In the first few chapters, Daffy learns that not only is her husband a serial cheater, G also lied about his profession (he’s actually a Very Powerful mage who policies magic), and hid his knowledge of Daffy’s own magic from her. He’s a scumbag. This wouldn’t be that big of a deal had he faded quietly away, but he’s a central character who even has some POV chapters. Add in the fact that everything Daffy learns about the magical world comes straight from G’s lying lips and I struggled to power through his chapters.

There are some cool components to the world building in A SPOONFUL OF MAGIC, most notably the concept of wands. In this world, wands take the form of an object that calls to the magic user; one of Daffy’s children is a talented ballet dancer, and his wand takes the form of a ballet slipper. If only all the dudes in this story had been as cool! As much as I wanted to enjoy this story, I am not interested in spending so much time reading about a family who’s been taken advantage of time and again by a terrible husband and father…especially since it seemed like the door was at least slightly open for Daffy and G to reconcile.

This book was not my style, and I felt that it was best to set it aside. Your mileage may vary!

Sea of Strangers by Erica Cameron (The Ryogan Chronicles #2)

Genre: Fantasy, YA

Publisher: Entangled Teen on December 5, 2017

Source: Publisher

My thanks to the publisher for providing me with a digital review copy. No compensation was provided for this review, and all opinions are my own.

Know your enemy if you want to survive…View Spoiler »

I loved Erica Cameron’s ISLE OF EXILES, and I was very excited to see where she’d take her readers in the sequel. While I didn’t think SEA OF STRANGERS was as strong as its predecessor, it does expand the fascinating world we were introduced to in the series opener.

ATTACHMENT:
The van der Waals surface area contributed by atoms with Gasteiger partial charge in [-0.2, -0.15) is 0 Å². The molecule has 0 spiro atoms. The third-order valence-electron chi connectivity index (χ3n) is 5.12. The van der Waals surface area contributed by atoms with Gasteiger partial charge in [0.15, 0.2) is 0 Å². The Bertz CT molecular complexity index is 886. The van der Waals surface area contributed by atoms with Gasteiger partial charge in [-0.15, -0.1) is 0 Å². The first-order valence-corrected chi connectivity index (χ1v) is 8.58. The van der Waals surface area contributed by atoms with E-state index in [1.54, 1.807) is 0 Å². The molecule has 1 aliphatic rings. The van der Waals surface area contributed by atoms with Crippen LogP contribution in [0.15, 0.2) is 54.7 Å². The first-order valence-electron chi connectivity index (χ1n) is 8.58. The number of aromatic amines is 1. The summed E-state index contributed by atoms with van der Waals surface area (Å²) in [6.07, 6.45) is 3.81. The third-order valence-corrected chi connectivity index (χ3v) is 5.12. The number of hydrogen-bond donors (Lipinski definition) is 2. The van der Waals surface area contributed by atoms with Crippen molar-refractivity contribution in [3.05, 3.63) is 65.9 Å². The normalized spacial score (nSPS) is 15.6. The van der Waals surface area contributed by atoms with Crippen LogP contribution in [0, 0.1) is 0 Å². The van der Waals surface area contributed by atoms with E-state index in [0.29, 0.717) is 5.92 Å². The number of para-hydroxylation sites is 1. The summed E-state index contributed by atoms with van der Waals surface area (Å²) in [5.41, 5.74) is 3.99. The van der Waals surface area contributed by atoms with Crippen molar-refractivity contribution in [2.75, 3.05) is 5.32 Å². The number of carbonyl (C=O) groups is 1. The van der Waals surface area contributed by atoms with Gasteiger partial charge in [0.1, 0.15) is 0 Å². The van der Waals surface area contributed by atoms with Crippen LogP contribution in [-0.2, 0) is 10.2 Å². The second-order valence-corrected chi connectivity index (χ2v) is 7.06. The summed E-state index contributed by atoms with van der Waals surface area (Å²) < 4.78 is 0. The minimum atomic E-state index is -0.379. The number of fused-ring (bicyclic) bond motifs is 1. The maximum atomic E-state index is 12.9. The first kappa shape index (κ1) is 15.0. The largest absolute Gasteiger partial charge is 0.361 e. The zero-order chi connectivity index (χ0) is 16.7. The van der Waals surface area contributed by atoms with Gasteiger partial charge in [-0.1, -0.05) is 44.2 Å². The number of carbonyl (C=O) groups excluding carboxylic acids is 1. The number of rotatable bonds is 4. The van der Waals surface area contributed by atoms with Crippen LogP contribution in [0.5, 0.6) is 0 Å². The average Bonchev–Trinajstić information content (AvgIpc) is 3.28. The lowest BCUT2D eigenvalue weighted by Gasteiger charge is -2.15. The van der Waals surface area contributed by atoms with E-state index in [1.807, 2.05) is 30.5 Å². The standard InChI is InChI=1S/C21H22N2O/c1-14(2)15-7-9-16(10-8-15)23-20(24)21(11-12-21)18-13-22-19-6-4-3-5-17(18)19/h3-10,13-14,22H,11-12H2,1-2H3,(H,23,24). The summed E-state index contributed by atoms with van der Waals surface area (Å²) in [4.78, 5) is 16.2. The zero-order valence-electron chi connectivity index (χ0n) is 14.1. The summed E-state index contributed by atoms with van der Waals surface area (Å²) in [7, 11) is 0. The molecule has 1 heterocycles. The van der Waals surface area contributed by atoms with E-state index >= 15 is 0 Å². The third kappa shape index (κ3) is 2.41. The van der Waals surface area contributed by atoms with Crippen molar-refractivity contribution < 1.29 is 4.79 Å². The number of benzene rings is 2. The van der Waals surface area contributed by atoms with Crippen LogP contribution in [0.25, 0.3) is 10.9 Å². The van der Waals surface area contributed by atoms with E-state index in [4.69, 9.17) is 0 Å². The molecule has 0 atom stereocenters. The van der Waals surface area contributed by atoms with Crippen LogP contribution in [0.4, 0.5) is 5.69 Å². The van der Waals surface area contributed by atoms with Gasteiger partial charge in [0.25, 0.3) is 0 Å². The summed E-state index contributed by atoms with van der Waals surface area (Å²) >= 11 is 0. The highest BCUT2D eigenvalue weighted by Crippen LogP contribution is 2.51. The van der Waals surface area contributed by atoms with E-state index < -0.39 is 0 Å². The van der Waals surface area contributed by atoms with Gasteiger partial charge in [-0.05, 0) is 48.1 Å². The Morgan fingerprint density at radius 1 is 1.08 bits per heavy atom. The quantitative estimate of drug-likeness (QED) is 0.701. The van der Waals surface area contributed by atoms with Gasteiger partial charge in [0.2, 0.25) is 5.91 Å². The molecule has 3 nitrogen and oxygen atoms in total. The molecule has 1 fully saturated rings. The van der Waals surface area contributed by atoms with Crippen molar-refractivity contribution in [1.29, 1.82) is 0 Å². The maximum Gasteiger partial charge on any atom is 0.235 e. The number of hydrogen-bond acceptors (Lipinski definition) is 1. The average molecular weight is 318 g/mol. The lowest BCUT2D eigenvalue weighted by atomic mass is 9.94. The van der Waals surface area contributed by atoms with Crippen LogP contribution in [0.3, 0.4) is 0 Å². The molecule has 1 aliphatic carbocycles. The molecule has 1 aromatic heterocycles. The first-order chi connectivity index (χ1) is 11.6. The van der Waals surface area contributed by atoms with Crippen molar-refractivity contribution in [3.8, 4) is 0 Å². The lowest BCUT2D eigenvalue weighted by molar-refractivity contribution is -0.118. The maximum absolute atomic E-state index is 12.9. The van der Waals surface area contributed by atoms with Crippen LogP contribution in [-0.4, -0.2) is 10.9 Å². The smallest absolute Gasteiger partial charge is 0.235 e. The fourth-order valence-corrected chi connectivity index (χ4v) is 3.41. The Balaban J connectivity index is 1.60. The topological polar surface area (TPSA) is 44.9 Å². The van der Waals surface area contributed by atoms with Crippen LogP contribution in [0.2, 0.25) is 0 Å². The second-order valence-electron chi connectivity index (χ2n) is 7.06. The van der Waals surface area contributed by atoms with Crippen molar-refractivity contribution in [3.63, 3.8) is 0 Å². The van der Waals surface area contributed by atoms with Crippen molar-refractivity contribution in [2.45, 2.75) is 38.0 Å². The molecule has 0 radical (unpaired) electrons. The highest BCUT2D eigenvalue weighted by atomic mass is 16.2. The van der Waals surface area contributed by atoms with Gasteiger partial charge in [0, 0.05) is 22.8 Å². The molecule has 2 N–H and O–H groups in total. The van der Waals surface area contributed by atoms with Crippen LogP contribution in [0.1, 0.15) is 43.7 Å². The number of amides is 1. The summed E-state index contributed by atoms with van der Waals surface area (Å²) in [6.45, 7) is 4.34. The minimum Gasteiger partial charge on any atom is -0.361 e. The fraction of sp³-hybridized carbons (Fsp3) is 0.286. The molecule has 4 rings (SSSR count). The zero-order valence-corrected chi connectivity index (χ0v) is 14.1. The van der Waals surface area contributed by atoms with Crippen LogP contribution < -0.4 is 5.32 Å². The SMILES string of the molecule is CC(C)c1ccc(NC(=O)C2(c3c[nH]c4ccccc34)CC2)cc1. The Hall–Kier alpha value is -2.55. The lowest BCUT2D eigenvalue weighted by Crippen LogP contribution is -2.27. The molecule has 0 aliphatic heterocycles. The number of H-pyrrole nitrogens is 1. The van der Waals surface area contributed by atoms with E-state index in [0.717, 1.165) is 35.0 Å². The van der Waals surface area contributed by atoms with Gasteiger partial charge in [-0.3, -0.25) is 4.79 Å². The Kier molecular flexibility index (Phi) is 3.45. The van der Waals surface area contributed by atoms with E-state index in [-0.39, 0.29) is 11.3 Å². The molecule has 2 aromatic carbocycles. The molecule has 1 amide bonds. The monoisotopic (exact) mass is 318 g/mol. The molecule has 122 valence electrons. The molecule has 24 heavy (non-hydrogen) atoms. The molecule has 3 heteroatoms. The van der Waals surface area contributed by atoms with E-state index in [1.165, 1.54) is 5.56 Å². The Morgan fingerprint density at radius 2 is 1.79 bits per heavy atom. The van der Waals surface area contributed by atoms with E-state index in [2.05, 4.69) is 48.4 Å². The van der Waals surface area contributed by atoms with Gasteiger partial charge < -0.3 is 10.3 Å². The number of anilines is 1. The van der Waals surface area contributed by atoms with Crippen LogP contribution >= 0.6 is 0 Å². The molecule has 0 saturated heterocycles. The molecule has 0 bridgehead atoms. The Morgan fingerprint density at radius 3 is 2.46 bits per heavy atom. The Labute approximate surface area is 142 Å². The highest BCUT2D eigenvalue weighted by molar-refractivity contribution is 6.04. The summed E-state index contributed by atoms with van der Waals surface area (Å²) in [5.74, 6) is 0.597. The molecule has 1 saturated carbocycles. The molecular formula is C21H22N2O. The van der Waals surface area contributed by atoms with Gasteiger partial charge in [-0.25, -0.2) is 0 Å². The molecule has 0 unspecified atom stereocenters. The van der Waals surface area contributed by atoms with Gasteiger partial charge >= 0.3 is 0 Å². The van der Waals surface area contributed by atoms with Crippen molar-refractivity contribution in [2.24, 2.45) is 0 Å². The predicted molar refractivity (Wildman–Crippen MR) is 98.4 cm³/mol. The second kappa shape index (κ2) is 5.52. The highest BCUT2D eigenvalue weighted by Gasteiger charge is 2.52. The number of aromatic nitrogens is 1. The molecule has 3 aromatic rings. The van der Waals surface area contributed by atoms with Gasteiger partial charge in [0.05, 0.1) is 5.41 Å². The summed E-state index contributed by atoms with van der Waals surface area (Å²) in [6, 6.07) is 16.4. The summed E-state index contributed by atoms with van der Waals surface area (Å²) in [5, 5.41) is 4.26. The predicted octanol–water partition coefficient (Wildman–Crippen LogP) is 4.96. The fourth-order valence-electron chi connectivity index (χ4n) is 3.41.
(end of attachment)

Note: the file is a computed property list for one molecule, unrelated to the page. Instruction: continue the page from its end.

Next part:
Forced to flee her home in search of a weapon – or magic – that can defeat her enemies, Khya along with a few members of her squadron washes up on the shores of a land they thought they’d only see in death. But Ryogo is very much alive, and its people are ill prepared for the invasion that’s coming. If Khya wants to save the ones she loves and stop the tyranny that runs rampant in her homeland, she’ll need to convince the people of Ryogo that her group of outsiders can be trusted. Just as with the first book, SEA OF STRANGERS does an excellent job building a new landscape, political structure, and cultures; seeing Khya, Tessen, and Sanii try to navigate the differences and celebrating the similarities between their peoples was my favourite part of the story.

Where SEA OF STRANGERS falters is with the actual plot itself, which is quite pared down: move from one place to another in search of magic, weapons, and allies. Compared to the wild action of the first book, the lack of excitement was a bit disappointing. I was also hoping for more from the character development: while Sanii grows substantially, I felt like Tessen’s character remained stagnant. Maybe he’ll be featured in the conclusion.

The effortless and natural diversity of the characters and the exploration of difference through a curious and compassionate lens remains the strongest part of this series. Despite my problems with this volume, I’m eager to see how Erica Cameron concludes the story.

Have you read any of these books? What are your hard “no”s when it comes to fiction? Let me know in the comments!